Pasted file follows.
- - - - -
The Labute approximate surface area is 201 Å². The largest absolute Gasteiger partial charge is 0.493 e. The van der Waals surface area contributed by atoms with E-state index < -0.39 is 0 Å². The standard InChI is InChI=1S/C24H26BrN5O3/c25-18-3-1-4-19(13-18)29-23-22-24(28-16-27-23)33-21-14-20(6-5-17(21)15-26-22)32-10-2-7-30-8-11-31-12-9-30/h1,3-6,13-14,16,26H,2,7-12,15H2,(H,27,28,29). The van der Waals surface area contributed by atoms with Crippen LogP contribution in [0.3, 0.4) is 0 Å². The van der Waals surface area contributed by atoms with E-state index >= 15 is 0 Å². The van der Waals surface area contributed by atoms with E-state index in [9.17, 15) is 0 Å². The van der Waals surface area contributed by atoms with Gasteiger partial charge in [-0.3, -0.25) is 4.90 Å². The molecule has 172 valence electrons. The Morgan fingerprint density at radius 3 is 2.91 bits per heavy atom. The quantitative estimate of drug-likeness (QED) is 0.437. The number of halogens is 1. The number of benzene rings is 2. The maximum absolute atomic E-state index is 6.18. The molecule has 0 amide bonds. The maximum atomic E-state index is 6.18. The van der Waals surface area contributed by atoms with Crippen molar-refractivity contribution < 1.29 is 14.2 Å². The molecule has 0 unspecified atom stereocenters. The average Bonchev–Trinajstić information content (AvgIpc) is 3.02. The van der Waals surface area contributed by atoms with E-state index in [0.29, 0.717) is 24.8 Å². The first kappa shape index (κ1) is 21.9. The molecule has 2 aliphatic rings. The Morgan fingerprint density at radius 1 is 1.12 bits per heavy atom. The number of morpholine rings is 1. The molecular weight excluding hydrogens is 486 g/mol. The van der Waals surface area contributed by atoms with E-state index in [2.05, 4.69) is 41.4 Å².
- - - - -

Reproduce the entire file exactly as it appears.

The Labute approximate surface area is 201 Å². The largest absolute Gasteiger partial charge is 0.493 e. The van der Waals surface area contributed by atoms with E-state index < -0.39 is 0 Å². The standard InChI is InChI=1S/C24H26BrN5O3/c25-18-3-1-4-19(13-18)29-23-22-24(28-16-27-23)33-21-14-20(6-5-17(21)15-26-22)32-10-2-7-30-8-11-31-12-9-30/h1,3-6,13-14,16,26H,2,7-12,15H2,(H,27,28,29). The van der Waals surface area contributed by atoms with Crippen LogP contribution in [0.3, 0.4) is 0 Å². The van der Waals surface area contributed by atoms with E-state index >= 15 is 0 Å². The van der Waals surface area contributed by atoms with E-state index in [9.17, 15) is 0 Å². The van der Waals surface area contributed by atoms with Gasteiger partial charge in [-0.3, -0.25) is 4.90 Å². The molecule has 172 valence electrons. The Morgan fingerprint density at radius 3 is 2.91 bits per heavy atom. The quantitative estimate of drug-likeness (QED) is 0.437. The number of halogens is 1. The number of benzene rings is 2. The maximum absolute atomic E-state index is 6.18. The molecule has 0 amide bonds. The maximum atomic E-state index is 6.18. The van der Waals surface area contributed by atoms with Crippen molar-refractivity contribution < 1.29 is 14.2 Å². The molecule has 0 unspecified atom stereocenters. The average Bonchev–Trinajstić information content (AvgIpc) is 3.02. The van der Waals surface area contributed by atoms with E-state index in [0.29, 0.717) is 24.8 Å². The first kappa shape index (κ1) is 21.9. The molecule has 2 aliphatic rings. The Morgan fingerprint density at radius 1 is 1.12 bits per heavy atom. The number of morpholine rings is 1. The molecular weight excluding hydrogens is 486 g/mol. The van der Waals surface area contributed by atoms with E-state index in [2.05, 4.69) is 41.4 Å².